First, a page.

Dating in colchester essex
Southern Upminster was a small part of the vast breadbasket for Gaul and Brittania.
This is how Upminster got so many of its fine, large, 17th - 19th century houses (see places).
The first estate developments were the response, and many of these houses were built on fields sold from the agricultural estates: notice how the larger Victorian and Edwardian houses (again called villas) may be found north of the railway along Hall Lane, Daynecourt Gardens, and so on, whereas the small ones are to the south, e.g. These people needed shops, and this is how we acquired our fine Edwardian shopping terrace (of 1908) just south of the station on Station Road (look up to see the red bricks and the date of the building).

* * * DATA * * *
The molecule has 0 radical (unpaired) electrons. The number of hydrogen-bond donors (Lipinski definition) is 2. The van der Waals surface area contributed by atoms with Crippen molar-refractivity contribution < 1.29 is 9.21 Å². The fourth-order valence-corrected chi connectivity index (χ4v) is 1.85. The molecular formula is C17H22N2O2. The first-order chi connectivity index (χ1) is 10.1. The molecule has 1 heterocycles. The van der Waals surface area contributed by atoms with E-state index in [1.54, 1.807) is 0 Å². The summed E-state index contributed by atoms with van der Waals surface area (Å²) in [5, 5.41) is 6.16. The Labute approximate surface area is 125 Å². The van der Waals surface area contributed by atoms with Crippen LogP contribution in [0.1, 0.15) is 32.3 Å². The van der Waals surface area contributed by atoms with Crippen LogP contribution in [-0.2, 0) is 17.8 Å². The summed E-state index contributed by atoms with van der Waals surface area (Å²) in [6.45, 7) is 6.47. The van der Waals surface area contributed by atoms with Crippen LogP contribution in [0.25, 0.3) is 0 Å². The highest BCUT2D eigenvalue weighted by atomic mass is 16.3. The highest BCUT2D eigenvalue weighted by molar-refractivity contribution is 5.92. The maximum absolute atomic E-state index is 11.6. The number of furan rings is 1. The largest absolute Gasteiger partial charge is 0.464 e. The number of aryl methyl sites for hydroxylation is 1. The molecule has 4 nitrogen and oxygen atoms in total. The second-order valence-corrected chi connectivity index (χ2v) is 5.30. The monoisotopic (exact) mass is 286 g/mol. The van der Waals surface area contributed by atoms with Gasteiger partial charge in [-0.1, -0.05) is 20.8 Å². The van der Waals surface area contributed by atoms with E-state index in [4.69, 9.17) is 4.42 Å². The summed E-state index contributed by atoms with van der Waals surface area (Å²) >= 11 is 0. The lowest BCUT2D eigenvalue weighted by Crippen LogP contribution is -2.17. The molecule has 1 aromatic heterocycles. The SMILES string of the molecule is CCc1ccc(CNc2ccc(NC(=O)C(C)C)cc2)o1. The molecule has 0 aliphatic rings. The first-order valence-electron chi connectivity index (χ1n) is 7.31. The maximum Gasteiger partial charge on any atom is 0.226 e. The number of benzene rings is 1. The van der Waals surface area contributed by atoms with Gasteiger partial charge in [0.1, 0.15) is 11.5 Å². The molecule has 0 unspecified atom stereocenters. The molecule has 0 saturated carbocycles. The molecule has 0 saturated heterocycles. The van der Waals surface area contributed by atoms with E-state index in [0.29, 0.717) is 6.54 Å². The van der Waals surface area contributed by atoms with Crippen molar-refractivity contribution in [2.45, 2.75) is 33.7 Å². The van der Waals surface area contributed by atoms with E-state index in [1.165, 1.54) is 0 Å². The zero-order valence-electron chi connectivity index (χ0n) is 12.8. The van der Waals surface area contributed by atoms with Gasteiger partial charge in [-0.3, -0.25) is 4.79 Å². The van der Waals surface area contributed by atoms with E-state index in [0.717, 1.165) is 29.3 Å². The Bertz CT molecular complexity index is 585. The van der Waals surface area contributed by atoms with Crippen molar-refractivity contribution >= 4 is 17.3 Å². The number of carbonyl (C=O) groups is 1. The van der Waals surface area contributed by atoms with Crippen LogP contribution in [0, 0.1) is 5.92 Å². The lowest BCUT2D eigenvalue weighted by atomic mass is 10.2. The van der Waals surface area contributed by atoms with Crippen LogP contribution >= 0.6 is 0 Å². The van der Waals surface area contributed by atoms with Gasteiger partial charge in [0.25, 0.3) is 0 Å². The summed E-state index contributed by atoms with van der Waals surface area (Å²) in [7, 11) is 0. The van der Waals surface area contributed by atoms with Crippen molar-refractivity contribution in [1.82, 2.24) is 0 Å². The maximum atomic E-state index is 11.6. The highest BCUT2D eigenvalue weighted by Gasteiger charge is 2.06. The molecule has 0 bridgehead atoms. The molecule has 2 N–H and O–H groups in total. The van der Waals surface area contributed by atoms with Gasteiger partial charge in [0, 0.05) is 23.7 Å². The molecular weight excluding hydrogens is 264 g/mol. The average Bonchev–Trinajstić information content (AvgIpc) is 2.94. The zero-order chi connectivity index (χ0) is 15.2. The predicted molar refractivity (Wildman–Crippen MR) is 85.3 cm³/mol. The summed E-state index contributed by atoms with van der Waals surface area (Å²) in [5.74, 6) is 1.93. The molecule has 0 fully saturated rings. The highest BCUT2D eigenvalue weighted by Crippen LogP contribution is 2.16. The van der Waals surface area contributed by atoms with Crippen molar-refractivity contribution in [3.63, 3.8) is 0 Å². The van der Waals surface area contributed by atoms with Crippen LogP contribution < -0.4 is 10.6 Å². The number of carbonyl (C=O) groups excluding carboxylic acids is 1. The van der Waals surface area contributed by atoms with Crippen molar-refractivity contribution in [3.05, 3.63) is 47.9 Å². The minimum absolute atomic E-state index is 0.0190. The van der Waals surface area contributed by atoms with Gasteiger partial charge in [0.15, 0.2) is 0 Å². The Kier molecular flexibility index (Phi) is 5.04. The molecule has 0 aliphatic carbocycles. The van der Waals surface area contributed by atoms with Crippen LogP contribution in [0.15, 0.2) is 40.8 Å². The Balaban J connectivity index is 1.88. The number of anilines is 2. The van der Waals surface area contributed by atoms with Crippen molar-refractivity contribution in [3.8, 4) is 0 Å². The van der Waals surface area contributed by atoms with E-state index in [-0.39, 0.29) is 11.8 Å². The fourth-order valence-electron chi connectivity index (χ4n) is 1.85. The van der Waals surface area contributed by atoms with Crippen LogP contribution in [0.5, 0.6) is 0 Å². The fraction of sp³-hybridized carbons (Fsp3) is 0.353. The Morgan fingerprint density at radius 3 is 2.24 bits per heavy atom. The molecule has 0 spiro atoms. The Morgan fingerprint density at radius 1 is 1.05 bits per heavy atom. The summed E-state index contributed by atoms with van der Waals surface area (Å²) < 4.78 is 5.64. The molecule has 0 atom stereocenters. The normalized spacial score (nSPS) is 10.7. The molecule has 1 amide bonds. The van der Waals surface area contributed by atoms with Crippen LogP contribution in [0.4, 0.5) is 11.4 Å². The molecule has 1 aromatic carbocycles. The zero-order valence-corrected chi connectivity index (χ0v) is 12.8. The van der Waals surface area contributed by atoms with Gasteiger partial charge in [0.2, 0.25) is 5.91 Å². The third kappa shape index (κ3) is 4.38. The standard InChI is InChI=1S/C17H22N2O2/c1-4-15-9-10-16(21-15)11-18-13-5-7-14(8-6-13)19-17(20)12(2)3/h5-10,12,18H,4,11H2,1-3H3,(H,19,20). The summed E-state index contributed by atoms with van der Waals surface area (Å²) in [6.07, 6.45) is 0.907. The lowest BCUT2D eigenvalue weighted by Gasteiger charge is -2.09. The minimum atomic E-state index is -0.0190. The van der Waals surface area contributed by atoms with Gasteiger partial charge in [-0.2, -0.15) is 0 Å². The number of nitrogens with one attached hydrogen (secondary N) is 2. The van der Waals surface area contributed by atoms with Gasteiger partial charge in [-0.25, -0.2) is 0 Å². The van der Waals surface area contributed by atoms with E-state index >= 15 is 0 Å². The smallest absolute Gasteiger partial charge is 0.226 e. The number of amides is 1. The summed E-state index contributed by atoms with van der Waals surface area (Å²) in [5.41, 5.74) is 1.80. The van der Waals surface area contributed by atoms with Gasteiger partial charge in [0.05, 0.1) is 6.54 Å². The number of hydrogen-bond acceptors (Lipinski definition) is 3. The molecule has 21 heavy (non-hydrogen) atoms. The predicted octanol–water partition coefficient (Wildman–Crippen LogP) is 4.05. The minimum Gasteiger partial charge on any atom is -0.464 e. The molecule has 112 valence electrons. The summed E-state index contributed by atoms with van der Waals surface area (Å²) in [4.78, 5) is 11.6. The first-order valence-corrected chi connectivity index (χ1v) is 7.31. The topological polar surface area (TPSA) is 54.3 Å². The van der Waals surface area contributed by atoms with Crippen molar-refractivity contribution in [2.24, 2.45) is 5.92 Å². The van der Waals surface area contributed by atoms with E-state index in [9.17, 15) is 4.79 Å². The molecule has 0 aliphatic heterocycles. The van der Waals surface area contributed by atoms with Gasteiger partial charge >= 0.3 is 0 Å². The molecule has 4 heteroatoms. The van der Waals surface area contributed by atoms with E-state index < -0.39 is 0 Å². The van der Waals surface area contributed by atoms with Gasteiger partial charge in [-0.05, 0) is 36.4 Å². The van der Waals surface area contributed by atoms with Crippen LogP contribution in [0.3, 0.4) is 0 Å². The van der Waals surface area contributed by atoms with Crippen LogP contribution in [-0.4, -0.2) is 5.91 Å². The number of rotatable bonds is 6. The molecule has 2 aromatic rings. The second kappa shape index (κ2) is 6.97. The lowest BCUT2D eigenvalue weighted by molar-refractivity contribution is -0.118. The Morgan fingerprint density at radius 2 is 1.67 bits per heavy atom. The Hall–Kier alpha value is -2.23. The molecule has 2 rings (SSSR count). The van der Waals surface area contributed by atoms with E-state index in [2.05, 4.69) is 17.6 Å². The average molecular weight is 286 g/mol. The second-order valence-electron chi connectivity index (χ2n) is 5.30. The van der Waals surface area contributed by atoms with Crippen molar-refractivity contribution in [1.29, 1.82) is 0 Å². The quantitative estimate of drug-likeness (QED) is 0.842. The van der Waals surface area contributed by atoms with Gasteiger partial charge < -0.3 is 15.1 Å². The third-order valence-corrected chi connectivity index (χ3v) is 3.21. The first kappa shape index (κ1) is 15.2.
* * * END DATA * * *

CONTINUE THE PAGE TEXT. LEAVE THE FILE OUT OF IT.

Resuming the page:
This time, our lack of stone created houses of bricks, which were made, again from land taken from the fields, up at Bird Lane (there was even a small railway line to the works, whose cutting may be found in the back gardens of houses in Clairmont Road). Apart from a few professional soccer players, the most famous people to live in Upminster came with the 17th to 19th century, pre-railway expansion. Derham's papers on the speed of sound (in the Proceedings of the Royal Society), describe how he used paired pocket watches, a telescope up the tower of St.
This is also why the Branfills, of merchant ship fame, ended up in Upminster, a decidedly non-maritime place !
Yet still, the basic economy in the area was agriculture: the London merchants saw their Upminster houses as agricultural investments, in an era when there was not much else to invest one's money in.
The was the era in which Great Tomkyns was built, as an outholding of Upminster Hall; our lack of building stone meant that this fine, but rather standard, 14th century house was made of timber.